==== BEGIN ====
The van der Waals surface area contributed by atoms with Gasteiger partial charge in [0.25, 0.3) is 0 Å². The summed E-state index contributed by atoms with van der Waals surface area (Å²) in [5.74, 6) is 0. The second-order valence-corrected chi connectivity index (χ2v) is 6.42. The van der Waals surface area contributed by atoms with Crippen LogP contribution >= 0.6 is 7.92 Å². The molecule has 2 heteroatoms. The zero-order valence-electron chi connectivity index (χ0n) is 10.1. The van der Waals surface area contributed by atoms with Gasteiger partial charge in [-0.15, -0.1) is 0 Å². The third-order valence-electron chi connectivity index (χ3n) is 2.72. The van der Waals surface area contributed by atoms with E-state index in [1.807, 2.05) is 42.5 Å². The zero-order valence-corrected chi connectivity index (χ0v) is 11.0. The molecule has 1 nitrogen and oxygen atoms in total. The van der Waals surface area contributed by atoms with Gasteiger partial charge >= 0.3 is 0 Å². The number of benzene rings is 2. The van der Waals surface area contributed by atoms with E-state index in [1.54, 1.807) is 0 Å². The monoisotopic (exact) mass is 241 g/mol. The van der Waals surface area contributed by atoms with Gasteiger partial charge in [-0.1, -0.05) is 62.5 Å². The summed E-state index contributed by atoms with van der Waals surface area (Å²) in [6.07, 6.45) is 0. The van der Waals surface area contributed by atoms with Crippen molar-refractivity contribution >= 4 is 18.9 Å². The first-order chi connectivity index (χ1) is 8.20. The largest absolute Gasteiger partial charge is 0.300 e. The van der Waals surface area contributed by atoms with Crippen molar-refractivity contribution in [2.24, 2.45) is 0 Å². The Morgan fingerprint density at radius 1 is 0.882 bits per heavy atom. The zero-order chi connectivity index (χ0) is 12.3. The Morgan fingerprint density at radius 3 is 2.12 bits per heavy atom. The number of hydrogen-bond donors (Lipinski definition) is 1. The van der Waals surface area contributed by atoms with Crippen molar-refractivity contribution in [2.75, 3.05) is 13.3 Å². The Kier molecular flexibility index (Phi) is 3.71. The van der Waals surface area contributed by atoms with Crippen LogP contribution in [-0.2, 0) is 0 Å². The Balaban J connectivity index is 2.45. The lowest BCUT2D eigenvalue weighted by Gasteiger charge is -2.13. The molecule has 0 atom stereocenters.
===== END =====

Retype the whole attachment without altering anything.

The van der Waals surface area contributed by atoms with Gasteiger partial charge in [0.25, 0.3) is 0 Å². The summed E-state index contributed by atoms with van der Waals surface area (Å²) in [5.74, 6) is 0. The second-order valence-corrected chi connectivity index (χ2v) is 6.42. The van der Waals surface area contributed by atoms with Crippen LogP contribution >= 0.6 is 7.92 Å². The molecule has 2 heteroatoms. The zero-order valence-electron chi connectivity index (χ0n) is 10.1. The van der Waals surface area contributed by atoms with Gasteiger partial charge in [-0.15, -0.1) is 0 Å². The third-order valence-electron chi connectivity index (χ3n) is 2.72. The van der Waals surface area contributed by atoms with E-state index in [1.807, 2.05) is 42.5 Å². The zero-order valence-corrected chi connectivity index (χ0v) is 11.0. The molecule has 1 nitrogen and oxygen atoms in total. The van der Waals surface area contributed by atoms with Gasteiger partial charge >= 0.3 is 0 Å². The number of benzene rings is 2. The van der Waals surface area contributed by atoms with E-state index in [1.54, 1.807) is 0 Å². The monoisotopic (exact) mass is 241 g/mol. The van der Waals surface area contributed by atoms with Gasteiger partial charge in [-0.1, -0.05) is 62.5 Å². The summed E-state index contributed by atoms with van der Waals surface area (Å²) in [6.07, 6.45) is 0. The van der Waals surface area contributed by atoms with Crippen molar-refractivity contribution >= 4 is 18.9 Å². The first-order chi connectivity index (χ1) is 8.20. The largest absolute Gasteiger partial charge is 0.300 e. The van der Waals surface area contributed by atoms with Crippen molar-refractivity contribution in [2.24, 2.45) is 0 Å². The Morgan fingerprint density at radius 1 is 0.882 bits per heavy atom. The zero-order chi connectivity index (χ0) is 12.3. The Morgan fingerprint density at radius 3 is 2.12 bits per heavy atom. The number of hydrogen-bond donors (Lipinski definition) is 1. The van der Waals surface area contributed by atoms with Crippen molar-refractivity contribution in [2.75, 3.05) is 13.3 Å². The Kier molecular flexibility index (Phi) is 3.71. The van der Waals surface area contributed by atoms with Crippen LogP contribution in [-0.2, 0) is 0 Å². The Balaban J connectivity index is 2.45. The lowest BCUT2D eigenvalue weighted by Gasteiger charge is -2.13. The molecule has 0 atom stereocenters.